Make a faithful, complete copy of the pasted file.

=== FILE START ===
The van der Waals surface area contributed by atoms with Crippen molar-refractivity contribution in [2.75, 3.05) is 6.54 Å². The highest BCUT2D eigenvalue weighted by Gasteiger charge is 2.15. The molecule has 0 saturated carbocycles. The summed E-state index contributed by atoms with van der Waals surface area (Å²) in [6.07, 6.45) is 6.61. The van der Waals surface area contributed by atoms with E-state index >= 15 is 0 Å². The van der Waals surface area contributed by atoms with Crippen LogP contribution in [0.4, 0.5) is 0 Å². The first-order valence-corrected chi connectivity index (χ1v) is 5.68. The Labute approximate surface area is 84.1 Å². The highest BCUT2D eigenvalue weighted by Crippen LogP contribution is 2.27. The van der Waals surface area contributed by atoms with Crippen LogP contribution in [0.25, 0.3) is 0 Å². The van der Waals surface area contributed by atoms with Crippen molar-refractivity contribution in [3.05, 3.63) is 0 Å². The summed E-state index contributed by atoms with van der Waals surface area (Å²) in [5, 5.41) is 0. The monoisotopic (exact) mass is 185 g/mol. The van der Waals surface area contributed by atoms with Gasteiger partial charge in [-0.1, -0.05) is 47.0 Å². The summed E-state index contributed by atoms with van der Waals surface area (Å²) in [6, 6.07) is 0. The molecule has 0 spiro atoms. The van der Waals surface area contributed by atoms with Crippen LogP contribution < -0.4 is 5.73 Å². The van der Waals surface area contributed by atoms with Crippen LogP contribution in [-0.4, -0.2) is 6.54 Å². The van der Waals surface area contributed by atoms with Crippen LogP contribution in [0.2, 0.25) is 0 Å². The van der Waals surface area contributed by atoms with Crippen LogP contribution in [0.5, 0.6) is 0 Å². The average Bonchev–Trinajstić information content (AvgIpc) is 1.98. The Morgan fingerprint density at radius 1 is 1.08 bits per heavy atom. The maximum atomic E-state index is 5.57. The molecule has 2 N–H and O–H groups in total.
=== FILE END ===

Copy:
The van der Waals surface area contributed by atoms with Crippen molar-refractivity contribution in [2.75, 3.05) is 6.54 Å². The highest BCUT2D eigenvalue weighted by Gasteiger charge is 2.15. The molecule has 0 saturated carbocycles. The summed E-state index contributed by atoms with van der Waals surface area (Å²) in [6.07, 6.45) is 6.61. The van der Waals surface area contributed by atoms with E-state index >= 15 is 0 Å². The van der Waals surface area contributed by atoms with Crippen LogP contribution in [0.4, 0.5) is 0 Å². The first-order valence-corrected chi connectivity index (χ1v) is 5.68. The Labute approximate surface area is 84.1 Å². The highest BCUT2D eigenvalue weighted by Crippen LogP contribution is 2.27. The van der Waals surface area contributed by atoms with Crippen LogP contribution in [0.25, 0.3) is 0 Å². The van der Waals surface area contributed by atoms with Crippen molar-refractivity contribution in [3.05, 3.63) is 0 Å². The summed E-state index contributed by atoms with van der Waals surface area (Å²) in [5, 5.41) is 0. The monoisotopic (exact) mass is 185 g/mol. The van der Waals surface area contributed by atoms with Gasteiger partial charge in [-0.1, -0.05) is 47.0 Å². The summed E-state index contributed by atoms with van der Waals surface area (Å²) in [6, 6.07) is 0. The molecule has 0 spiro atoms. The van der Waals surface area contributed by atoms with Crippen LogP contribution < -0.4 is 5.73 Å². The van der Waals surface area contributed by atoms with Crippen LogP contribution in [-0.4, -0.2) is 6.54 Å². The van der Waals surface area contributed by atoms with Crippen LogP contribution in [0.2, 0.25) is 0 Å². The van der Waals surface area contributed by atoms with Crippen LogP contribution in [0.5, 0.6) is 0 Å². The average Bonchev–Trinajstić information content (AvgIpc) is 1.98. The Morgan fingerprint density at radius 1 is 1.08 bits per heavy atom. The maximum atomic E-state index is 5.57. The molecule has 2 N–H and O–H groups in total.